Monday, April 15, 2024

Elvis Costello Killed it at Port Chester’s Capitol Theater After He Dumped Las Vegas Shows Because of Steve Wynn’s Sex Scandals


I guess we have Steve Wynn’s bad behavior to thank for Elvis Costello’s finale last night at the Capitol Theater in Port Chester, New York last of three sold out performances this week.

Elvis and the Imposters (really the Attractions Steve Nieve, Pete Thomas, plus newcomer– 2001– Davey Farragher) put on a raw and rocking show at the Capitol, sort of amazing some 41 years Costello’s debut as the angriest young man of New Wave rock.

But the group cancelled their shows at the Wynn Las Vegas’s Encore Theater back in early February after Wynn was accused of various #MeToo allegations. A source with the group confirmed that to me last night after they rocked the Capitol like it was 1977 all over again.

Costello will be 64 in August, which seems impossible since we just celebrated his 45th birthday with the song “45.” (Was that 19 years ago?) I first saw him in 1977 and 1978 as “My Aim is True” and “This Year’s Model” plus a variety of singles and special appearances on Stiff Records (along with Nick Lowe, Dave Edmunds, Lene Lovich, Jona Lewie et al) upset the apple cart of my music life (Blondie, Ramones, Talking Heads) and off we went. I’m three years younger than Costello, but if anyone asks I’ll be 42 this spring.

Anyway, Costello has never let rust sleep. Dozens of albums, career fluctuations, music ranging from jazz to country, opera, R&B, classical, opera later, here we are at the Capitol four decades later. Costello’s hair line has receded (mine has just disappeared), and he is pumping out “Pump it Up” with a ferocity that Crestor does not recommend. Many of the songs last night came from “My Aim is True” (the set changes constantly because they have so many choices). They have not been slowed down (which is what happens to rock bands over time). And even though the audience was gray, the performers were as colorful and blisteringly live as ever.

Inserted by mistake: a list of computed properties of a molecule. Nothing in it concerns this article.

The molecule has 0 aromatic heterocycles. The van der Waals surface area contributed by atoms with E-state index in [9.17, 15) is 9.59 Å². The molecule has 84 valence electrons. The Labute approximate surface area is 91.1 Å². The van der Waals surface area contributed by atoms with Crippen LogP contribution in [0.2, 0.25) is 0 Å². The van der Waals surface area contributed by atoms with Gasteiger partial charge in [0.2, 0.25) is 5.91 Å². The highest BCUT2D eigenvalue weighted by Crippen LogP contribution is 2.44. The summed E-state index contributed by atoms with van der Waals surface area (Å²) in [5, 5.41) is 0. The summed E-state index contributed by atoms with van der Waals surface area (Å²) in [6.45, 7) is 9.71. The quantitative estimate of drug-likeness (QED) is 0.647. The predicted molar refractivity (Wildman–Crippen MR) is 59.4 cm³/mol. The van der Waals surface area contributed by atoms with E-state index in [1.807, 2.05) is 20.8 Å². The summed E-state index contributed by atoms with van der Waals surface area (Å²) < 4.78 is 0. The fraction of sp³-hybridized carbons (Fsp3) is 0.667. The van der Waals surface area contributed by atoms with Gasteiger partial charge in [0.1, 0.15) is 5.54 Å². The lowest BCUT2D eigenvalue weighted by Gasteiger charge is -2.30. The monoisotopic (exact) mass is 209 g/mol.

Thomas is killing the drums (which he’s done since “This Year’s Model”), Faragher thumping that bass, only better, deeper, richer. Steve Nieve (he and Thomas have been there since ’78) remains a piano virtuoso. Costello’s attack on “Veronica” with Nieve transcended, elevated, seared. There were some nice surprises including “Girls Talk” (a cover hit for Dave Edmunds in 1979, the last good year for music), and the erudite “This is Hell” (a personal favorite– I hum it a lot), a cover of “Baby It’s You” (a signature for Costello, Edmunds and Lowe at all times). Costello– who came in on power pop eschewing long solos, shredded his guitar to our great satisfaction.

There was newer stuff as well. I’m particularly fond of “You Shouldn’t Look at Me That Way,” which Costello wrote and recorded for last year’s “Film Stars Don’t Die in Liverpool.” Plus we were were treated to two number from Costello’s Broadway musical in the making of the film “A Face in the Crowd”– the title song and “Blood & Hot Sauce,” each of which is captivating.

So I have hope for the future. Elvis Costello is still out there, and he’s not retreating in the least. His only real hit single, “Alison,” shimmered as a threesome with gorgeous back up singers. Perpetual closer, “What’s So Funny ‘Bout Peace, Love and Understanding” remains a rock and roll Bat signal, careening to an end (Thomas really–wow) and summing it all up. Reassuring, to say the least.

Roger Friedman
Roger Friedman
Roger Friedman began his Showbiz411 column in April 2009 after 10 years with Fox News, where he created the Fox411 column. His movie reviews are carried by Rotten Tomatoes, and he is a member of both the movie and TV branches of the Critics Choice Awards. His articles have appeared in dozens of publications over the years including New York Magazine, where he wrote the Intelligencer column in the mid 90s and covered the OJ Simpson trial, and Fox News (when it wasn't so crazy) where he covered Michael Jackson. He is also the writer and co-producer of "Only the Strong Survive," a selection of the Cannes, Sundance, and Telluride Film festivals, directed by DA Pennebaker and Chris Hegedus.

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